Released this month, the PowerCube can provide electricity, water and shelter to remote villages and emergency situations anywhere in the world.
How do we quickly get power to a remote village sitting miles off the grid or a bunch of homes hit by a natural disaster? “Not very easily”, would usually be the answer, but now we have ’the PowerCube’, a new ‘pop-up’ solar station that can be transported via shipping container and installed anywhere with the push of a button.
Developed over the past seven years by Ecosphere Technologies, a technology and licensing company in the US, the PowerCube is completely self-contained, remotely monitored and controlled, and can be manufactured in three different sizes to match standard shipping container varieties. The first model will be released this month.
“It can ship anywhere in the world, whether it’s carried in by air or train or boat, and immediately be providing and storing energy,” one of the team, Corey McGuire, told Adele Peters at FastCompany.
If the weather gets bad, the PowerCube can be popped back inside the container for protection.
One of the main design problems the team wanted to address was fitting as many solar panels in the smallest space possible. “If you just used a normal given footprint of a shipping container, you won’t have enough solar power to provide major systems,” said McGuire. “There’s just not enough square footage of solar.”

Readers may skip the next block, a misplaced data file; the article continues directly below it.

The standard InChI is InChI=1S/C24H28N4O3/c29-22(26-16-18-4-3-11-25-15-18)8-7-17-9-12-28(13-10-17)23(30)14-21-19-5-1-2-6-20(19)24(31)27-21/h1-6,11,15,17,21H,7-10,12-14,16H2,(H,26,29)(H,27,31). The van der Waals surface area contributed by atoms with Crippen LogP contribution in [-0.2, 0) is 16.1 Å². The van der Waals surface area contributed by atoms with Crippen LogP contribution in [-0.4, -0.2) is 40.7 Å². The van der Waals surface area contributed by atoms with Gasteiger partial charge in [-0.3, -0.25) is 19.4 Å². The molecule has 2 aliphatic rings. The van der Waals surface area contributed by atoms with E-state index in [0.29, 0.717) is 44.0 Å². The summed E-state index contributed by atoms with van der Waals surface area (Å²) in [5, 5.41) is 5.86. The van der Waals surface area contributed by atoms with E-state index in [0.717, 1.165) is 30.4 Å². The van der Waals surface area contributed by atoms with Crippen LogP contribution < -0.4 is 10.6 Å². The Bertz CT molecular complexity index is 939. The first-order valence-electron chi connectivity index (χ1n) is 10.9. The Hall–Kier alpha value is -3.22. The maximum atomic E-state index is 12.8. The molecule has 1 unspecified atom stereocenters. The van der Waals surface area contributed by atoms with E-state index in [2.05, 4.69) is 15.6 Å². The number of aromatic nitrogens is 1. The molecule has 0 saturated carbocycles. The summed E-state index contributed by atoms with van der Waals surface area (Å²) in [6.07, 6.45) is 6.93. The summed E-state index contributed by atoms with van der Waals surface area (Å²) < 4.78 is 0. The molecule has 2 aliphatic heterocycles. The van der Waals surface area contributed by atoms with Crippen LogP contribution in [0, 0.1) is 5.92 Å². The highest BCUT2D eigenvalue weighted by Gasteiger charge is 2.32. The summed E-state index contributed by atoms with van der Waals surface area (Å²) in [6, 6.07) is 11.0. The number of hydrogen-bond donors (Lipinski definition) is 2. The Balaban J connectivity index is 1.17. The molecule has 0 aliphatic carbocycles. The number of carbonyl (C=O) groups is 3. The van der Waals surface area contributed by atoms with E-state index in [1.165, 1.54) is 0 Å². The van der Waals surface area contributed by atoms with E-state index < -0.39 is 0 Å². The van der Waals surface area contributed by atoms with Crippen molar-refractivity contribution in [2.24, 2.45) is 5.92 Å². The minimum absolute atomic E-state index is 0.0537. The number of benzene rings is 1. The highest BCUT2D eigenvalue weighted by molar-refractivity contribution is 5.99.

By folding and layering the panels, which allows them to ‘pop’ out and be stacked away, the team has developed a design that can produce as much as 400% more electricity than would be possible by covering the container’s roof in solar panels. The team is estimating an electricity output of up to 15 kilowatts, which is enough to sustain phones, electricity, Internet connections, or water treatment systems.
And as if electricity wasn’t enough, the PowerCube also dispenses water and provides shelter.
According to Peters at FastCompany:
The design was inspired by a suggestion from Jean-Michel Cousteau, who serves on the company’s board. “He asked us to figure out ways to bring energy, water, and communications to remote places – like a school in a village in the developing world – without the use of fossil fuels,” says McGuire.
The first model includes onboard atmospheric water generators that pull water from the surrounding air, and there’s room inside the device for a temporary school, hospital, or sleeping quarters. All of which sounds a lot more secure than trying to live in the ‘origami inspired emergency shelter’, released some time this year, which looks to us like a fancy cardboard box.